Dickinson Law students recognized for significant contributions to public interest and pro bono causes
May 16, 2019 — Second- and third-year Dickinson Law students were recognized for their service in public interest and pro bono programs throughout the 2018-19 academic year during a ceremony on Friday, May 10, at Lewis Katz Hall.
As the hub of public interest law at Dickinson Law, the Miller Center for Public Interest Law and Advocacy was founded on the notion that it is the obligation of every lawyer, regardless of type of practice, to serve the underrepresented. Students gain practical experience by working for international, national or regional nonprofit organizations, or for government entities at the federal, state or local levels and advocating for the underrepresented. This year’s honorees served at organizations such as Bethesda Mission Men’s Shelter in Harrisburg, Project SHARE in Carlisle, expungement clinics throughout the region, and the Volunteer Income Tax Assistance Program (VITA), which provides tax assistance to low-income members of the community.
“Helping people who had nowhere else to turn—regardless of how much you did for them—and the fact that you listened to them and gave them that dignity is as rewarding as anything else in the practice of law,” said Dean and Director of the Miller Center for Public Interest Law and Advocacy Gary S. Gildin during his opening remarks. “My hope is that you lived the value of service as a student here, and that you will carry it with you outward in your career.”
Courtney Lewis ‘19 was named the Miller Center Advocate of the Year for her outstanding participation in pro bono activities, public interest summer work and curricular opportunities, and leadership amongst fellow students in public interest and pro bono activities. During her three years at Dickinson Law, Lewis completed more than 400 hours of public interest, pro bono and community service to the Carlisle Borough Council through the Leading Law Students Program, VITA, Dickinson Law’s Children’s Advocacy Clinic, Pennsylvania Innocence Project, and Office of Capital and Forensic Writs in Austin, TX.
Giovanna Brackbill ‘20, Ian Brinkman ‘19, Andrea Jenkins ‘19, Samuel E. Manning III ‘20, Tyler Ritchie ’20 and Marcus Spisso ’19 were named Miller Center Distinguished Advocates for their commitment to public interest through public interest and pro bono summer jobs, curricular opportunities and pro bono activities. These students provided hundreds of hours of pro bono, public interest and community service.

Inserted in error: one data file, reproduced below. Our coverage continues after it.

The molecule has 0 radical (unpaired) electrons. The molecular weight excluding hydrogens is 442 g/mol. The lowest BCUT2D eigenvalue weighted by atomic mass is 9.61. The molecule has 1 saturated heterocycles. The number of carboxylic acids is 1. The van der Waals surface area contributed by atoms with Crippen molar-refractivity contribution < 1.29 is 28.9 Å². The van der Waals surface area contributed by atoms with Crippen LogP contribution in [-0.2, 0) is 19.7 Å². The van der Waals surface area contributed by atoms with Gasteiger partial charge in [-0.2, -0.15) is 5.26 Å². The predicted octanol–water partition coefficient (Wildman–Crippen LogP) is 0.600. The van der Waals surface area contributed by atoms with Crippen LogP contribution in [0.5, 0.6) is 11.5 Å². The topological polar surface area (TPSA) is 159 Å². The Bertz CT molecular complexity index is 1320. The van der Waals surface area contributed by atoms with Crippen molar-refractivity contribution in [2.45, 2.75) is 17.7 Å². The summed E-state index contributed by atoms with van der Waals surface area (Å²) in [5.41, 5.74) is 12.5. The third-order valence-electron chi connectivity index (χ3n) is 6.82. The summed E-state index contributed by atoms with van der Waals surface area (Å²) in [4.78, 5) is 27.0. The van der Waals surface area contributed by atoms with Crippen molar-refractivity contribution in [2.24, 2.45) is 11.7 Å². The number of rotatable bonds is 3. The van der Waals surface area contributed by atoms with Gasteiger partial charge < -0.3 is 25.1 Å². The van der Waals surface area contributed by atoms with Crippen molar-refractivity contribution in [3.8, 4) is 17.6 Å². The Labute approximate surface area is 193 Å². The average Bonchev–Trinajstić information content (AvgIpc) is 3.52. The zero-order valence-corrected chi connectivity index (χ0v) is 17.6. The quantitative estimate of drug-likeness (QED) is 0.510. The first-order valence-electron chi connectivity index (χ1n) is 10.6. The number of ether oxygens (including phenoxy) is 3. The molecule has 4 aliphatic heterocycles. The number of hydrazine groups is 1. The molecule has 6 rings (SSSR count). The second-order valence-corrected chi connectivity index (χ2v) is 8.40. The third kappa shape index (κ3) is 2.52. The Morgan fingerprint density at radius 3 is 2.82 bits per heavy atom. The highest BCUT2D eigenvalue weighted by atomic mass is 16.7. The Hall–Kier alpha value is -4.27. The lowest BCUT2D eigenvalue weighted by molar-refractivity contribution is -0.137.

Tara Giarratano ‘20, Patrick Hanley ‘20, Ashley Javitz ’20 and Alisa Petersen ’20 were named Pro Bono Advocates for providing at least 10 hours of free, supervised legal assistance to needy or vulnerable members of the community.
Marcus Spisso ‘19 received the Clinical Legal Education Association Outstanding Student Award for his demonstrated excellence in a clinical course and positive contributions to the clinical community, having provided more than 260 hours of service as part of Dickinson Law’s Children’s Advocacy Clinic. Under the supervision of Clinic Director and Professor of Clinical Law Lucy Johnston-Walsh, law students represent children who are abused or neglected, as well as those involved in other civil court actions such as adoption, domestic violence and custody matters.
Jenifer Bergman ‘20, Ian Brinkman ‘19, Lucia Cuenca 20, Alana Goycochea ‘20, Marisa Halm ‘20, Courtney Lewis ‘19, Andrew Lindhome ‘19, Brian Ragunan ‘20, Tyler Ritchie ’20 and Marcus Spisso ’19—all of whom served as Leading Law Students—were also recognized for serving on the boards of local non-profits and non-government organizations. As non-voting members of these boards, students develop leadership skills, build a professional network across professional sectors outside the law, and support causes important to them in a non-legal manner.
“We believe every lawyer should serve their community throughout their career,” said Lauren Hartley ’15, assistant director of the Miller Center for Public Interest Law and Advocacy. “Those who participate during their time in law school are more likely to give back later in their careers, so I am pleased that we can offer students a variety of types of service opportunities during their time here at Dickinson Law.”
Both Lewis ’19 and Spisso ’19 were also awarded a post-graduate Bridge Fellowship, which will enable them to continue their public interest work this fall. Many public interest organizations cannot hire a recent graduate, even a highly-qualified one, until after they have been admitted to the bar. The Bridge Fellowships provide temporary financial support for recent grads as they volunteer for a potential future employer while awaiting admission to the bar.